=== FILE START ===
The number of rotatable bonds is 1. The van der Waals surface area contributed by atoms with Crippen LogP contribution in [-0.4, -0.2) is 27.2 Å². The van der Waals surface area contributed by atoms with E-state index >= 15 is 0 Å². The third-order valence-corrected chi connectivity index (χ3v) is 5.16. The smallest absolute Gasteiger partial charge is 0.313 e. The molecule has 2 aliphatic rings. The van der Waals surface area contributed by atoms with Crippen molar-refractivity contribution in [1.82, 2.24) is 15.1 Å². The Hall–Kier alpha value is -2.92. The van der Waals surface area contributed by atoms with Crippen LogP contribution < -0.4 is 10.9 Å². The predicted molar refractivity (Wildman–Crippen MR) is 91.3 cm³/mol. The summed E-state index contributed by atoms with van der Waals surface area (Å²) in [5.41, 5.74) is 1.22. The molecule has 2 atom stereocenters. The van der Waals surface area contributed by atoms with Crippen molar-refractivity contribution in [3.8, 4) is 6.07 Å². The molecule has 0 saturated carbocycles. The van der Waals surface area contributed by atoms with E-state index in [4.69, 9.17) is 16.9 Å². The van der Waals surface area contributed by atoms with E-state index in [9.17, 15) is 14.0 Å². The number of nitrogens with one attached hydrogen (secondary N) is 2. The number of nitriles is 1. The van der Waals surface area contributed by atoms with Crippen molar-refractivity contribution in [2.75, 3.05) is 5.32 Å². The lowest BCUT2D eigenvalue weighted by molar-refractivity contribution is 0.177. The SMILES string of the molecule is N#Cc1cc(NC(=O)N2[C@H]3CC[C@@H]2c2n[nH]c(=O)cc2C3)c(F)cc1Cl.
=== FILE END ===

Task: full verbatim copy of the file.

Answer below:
The number of rotatable bonds is 1. The van der Waals surface area contributed by atoms with Crippen LogP contribution in [-0.4, -0.2) is 27.2 Å². The van der Waals surface area contributed by atoms with E-state index >= 15 is 0 Å². The third-order valence-corrected chi connectivity index (χ3v) is 5.16. The smallest absolute Gasteiger partial charge is 0.313 e. The molecule has 2 aliphatic rings. The van der Waals surface area contributed by atoms with Crippen molar-refractivity contribution in [1.82, 2.24) is 15.1 Å². The Hall–Kier alpha value is -2.92. The van der Waals surface area contributed by atoms with Crippen LogP contribution < -0.4 is 10.9 Å². The predicted molar refractivity (Wildman–Crippen MR) is 91.3 cm³/mol. The summed E-state index contributed by atoms with van der Waals surface area (Å²) in [5.41, 5.74) is 1.22. The molecule has 2 atom stereocenters. The van der Waals surface area contributed by atoms with Crippen molar-refractivity contribution in [3.8, 4) is 6.07 Å². The molecule has 0 saturated carbocycles. The van der Waals surface area contributed by atoms with E-state index in [4.69, 9.17) is 16.9 Å². The van der Waals surface area contributed by atoms with E-state index in [9.17, 15) is 14.0 Å². The number of nitrogens with one attached hydrogen (secondary N) is 2. The number of nitriles is 1. The van der Waals surface area contributed by atoms with Crippen molar-refractivity contribution in [2.75, 3.05) is 5.32 Å². The lowest BCUT2D eigenvalue weighted by molar-refractivity contribution is 0.177. The SMILES string of the molecule is N#Cc1cc(NC(=O)N2[C@H]3CC[C@@H]2c2n[nH]c(=O)cc2C3)c(F)cc1Cl.